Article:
Field Programmable Gate Array Implementation Technology
Syed.Awais Hyder1, D.Sri Kanth2, C.Chandrasekhar3, E.Sammaiah4
1Syed Awais Hyder, Master of Technology (VLSI System Design), VIF College of Engineering and Technology, Hyderabad, India.
2D. Srikanth, Master of Technology (VLSI System Design), VIF College of Engineering and Technology, Hyderabad, India.
3C. Chandrasekhar, Electronics and Communication Engineering, Anantapur Jawaharlal Nehru Technological University, Anantapur, India.
4E. Sammaiah, VLSI and Embedded System Design, Jawaharlal Nehru Technological University, Hyderabad, India.
Manuscript received on September 29, 2012. | Revised Manuscript received on October 11, 2012. | Manuscript published on October 30, 2012. | PP: 25-29 | Volume-2 Issue-1, October 2012. | Retrieval Number: A0738092112 /2012©BEIESP
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© The Authors. Blue Eyes Intelligence Engineering and Sciences Publication (BEIESP). This is an open access article under the CC BY-NC-ND license (http://creativecommons.org/licenses/by-nc-nd/4.0/)
Abstract: A field-programmable gate array (FPGA) is an integrated circuit designed to be configured by a customer or a designer after manufacturing hence “field-programmable”. The FPGA configuration is generally specified using hardware (HDL), similar to that used for an application-specific integrated circuit (ASIC) (circuit diagrams were previously used to specify the configuration, as they were for ASICs, but this is increasingly rare). FPGAs can be used to implement any logical function that an ASIC could perform. The ability to update the functionality after shipping, partial re-configuration of a portion of the design and the low non-recurring engineering costs relative to an ASIC design (notwithstanding the generally higher unit cost), offer advantages for many applications. FPGAs contain programmable logic components called “logic blocks”, and a hierarchy of reconfigurable interconnects that allow the blocks to be “wired together”—somewhat like many (changeable) logic gates that can be inter-wired in (many) different configurations. Logic blocks can be configured to perform complex combinational functions, or merely simple logic gates like AND and XOR. In most FPGAs, the logic blocks also include memory elements, which may be simple flip-flops or more complete blocks of memory. In addition to digital functions, some FPGAs have analog features.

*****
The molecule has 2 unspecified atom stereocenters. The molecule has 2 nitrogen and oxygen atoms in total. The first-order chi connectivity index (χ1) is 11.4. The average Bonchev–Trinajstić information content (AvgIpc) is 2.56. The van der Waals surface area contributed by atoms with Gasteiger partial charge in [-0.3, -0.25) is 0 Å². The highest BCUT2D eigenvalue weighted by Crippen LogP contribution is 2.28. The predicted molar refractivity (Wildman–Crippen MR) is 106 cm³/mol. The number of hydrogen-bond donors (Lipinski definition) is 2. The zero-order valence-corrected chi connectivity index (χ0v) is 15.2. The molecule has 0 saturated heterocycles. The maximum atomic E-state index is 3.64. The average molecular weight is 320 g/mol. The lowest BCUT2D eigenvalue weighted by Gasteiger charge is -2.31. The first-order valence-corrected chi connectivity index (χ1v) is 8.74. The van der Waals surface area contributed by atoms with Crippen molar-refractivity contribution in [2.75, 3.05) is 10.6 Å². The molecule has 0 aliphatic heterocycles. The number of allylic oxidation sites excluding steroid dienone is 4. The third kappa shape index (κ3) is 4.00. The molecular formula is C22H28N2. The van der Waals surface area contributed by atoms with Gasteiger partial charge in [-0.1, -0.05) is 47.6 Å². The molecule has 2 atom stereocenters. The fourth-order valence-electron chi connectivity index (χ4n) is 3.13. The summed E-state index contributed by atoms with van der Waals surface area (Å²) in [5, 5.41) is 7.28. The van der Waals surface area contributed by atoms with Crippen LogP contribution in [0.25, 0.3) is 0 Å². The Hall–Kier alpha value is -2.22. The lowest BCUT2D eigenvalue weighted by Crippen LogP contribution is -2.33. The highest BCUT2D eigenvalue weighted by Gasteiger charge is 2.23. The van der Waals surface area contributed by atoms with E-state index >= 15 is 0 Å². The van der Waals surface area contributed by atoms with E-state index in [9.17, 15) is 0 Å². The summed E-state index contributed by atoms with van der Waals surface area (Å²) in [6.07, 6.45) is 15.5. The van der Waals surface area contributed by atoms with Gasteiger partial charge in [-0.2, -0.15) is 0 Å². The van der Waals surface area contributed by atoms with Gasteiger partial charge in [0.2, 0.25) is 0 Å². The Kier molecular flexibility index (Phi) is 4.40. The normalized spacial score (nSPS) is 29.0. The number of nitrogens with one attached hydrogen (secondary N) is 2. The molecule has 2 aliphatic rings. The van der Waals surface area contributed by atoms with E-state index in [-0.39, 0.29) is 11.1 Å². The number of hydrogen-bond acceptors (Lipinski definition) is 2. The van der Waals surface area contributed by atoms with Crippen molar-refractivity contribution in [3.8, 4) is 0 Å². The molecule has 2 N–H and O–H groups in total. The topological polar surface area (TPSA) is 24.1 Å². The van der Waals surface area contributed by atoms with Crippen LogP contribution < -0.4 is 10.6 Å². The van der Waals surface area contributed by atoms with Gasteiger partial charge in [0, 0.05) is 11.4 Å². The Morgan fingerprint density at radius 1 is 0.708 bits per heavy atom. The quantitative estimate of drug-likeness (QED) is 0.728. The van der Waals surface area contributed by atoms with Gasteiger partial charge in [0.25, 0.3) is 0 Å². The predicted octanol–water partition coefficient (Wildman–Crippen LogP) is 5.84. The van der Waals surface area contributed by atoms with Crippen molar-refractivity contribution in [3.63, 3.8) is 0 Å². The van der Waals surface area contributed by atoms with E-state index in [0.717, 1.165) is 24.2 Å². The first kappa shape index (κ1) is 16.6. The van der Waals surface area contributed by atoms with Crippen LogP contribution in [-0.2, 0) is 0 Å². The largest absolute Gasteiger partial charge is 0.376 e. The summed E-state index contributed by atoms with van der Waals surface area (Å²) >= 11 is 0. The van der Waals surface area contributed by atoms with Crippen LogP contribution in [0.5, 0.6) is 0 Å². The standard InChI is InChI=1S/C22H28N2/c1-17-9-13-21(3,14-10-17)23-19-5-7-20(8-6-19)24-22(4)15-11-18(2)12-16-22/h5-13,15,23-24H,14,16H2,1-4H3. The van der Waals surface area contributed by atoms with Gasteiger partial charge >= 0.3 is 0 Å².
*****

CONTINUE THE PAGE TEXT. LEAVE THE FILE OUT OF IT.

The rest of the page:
Keywords: Field Programmable Gate Array Implementation Technology.